Bushrod Johnson


Bushrod Rust Johnson (October 7, 1817 – September 12, 1880) was a university chancellor, one of only a few Confederate generals from the north. Raised a Quaker in Belmont County, Ohio, Johnson worked on the Underground Railroad with his uncle and graduated from West Point in 1840. Commissioned as a second lieutenant, he fought in the Seminole War and the Mexican-American War.

Accused of selling contraband goods, he resigned from the Army in 1847 and worked as a professor of philosophy and chemistry at Western Military Institute in Kentucky and later professor of engineering at Nashville University. During those years he was active in state militias.

When the Civil War began, Johnson became a colonel of engineers. He was a key figure in the construction of Fort Donelson on the Cumberland River, promoted to brigadier general and placed in command of the fort until the arrival of Gen. Gideon J. Pillow. Pillow led a fierce attempt to break out of the surrounded fort but was forced to surrender to Gen. U.S. Grant.

Johnson escaped capture to command a brigade of the Army of Mississippi at Shiloh, where he was promoted to division commander on the second day of battle before being severely wounded. After his recovery, he led his division in the Battle of Perryville, Stones River, Tullahoma, Chickamauga, all under Gen. Braxton Bragg’s command, and the Siege of Knoxville under Longstreet.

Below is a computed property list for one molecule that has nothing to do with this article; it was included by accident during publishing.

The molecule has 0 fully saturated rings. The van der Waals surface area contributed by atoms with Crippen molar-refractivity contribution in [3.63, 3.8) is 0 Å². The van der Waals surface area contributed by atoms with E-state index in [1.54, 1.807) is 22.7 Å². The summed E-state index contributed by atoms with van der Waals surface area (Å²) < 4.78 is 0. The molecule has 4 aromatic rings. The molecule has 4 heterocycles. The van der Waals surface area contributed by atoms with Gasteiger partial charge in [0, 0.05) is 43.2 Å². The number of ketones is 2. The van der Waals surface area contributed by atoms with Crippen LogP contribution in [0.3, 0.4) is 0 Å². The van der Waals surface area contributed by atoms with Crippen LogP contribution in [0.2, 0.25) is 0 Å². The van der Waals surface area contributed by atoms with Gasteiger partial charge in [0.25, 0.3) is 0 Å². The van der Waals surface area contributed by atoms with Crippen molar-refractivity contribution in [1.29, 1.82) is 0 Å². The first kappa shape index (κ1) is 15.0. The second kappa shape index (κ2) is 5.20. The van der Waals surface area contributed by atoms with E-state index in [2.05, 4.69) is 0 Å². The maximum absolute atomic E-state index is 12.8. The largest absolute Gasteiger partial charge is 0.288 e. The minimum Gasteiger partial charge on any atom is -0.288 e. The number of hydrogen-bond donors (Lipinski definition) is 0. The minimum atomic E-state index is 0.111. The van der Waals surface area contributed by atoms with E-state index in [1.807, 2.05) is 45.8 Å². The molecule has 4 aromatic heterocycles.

On May 21, 1864, he was made a major general and served the rest of the war under Robert E. Lee in the Army of Northern Virginia. His division captured three strands of colors and 130 prisoners at the Battle of the Crater and fought in the trenches at Petersberg, White Oak and Five Forks. His division was almost destroyed at Sayler’s Creek.

After his parole at Appomattox, he returned to teaching and became co-chancellor of the university of Nashville. In 1875 he retired to Brighton, Illinois, where he died in 1880 and was originally buried. He was reinterred in 1975 at Old City Cemetery, Nashville, with his wife, Mary.

  • Raised as a Quaker in Ohio, attended West Point.
  • Instrumental in the construction of Fort Donelson.
  • Became division commander of the Army of Mississippi at Shiloh, where he was severely wounded.
  • Fought at Tullahoma, Stones River, Knoxville.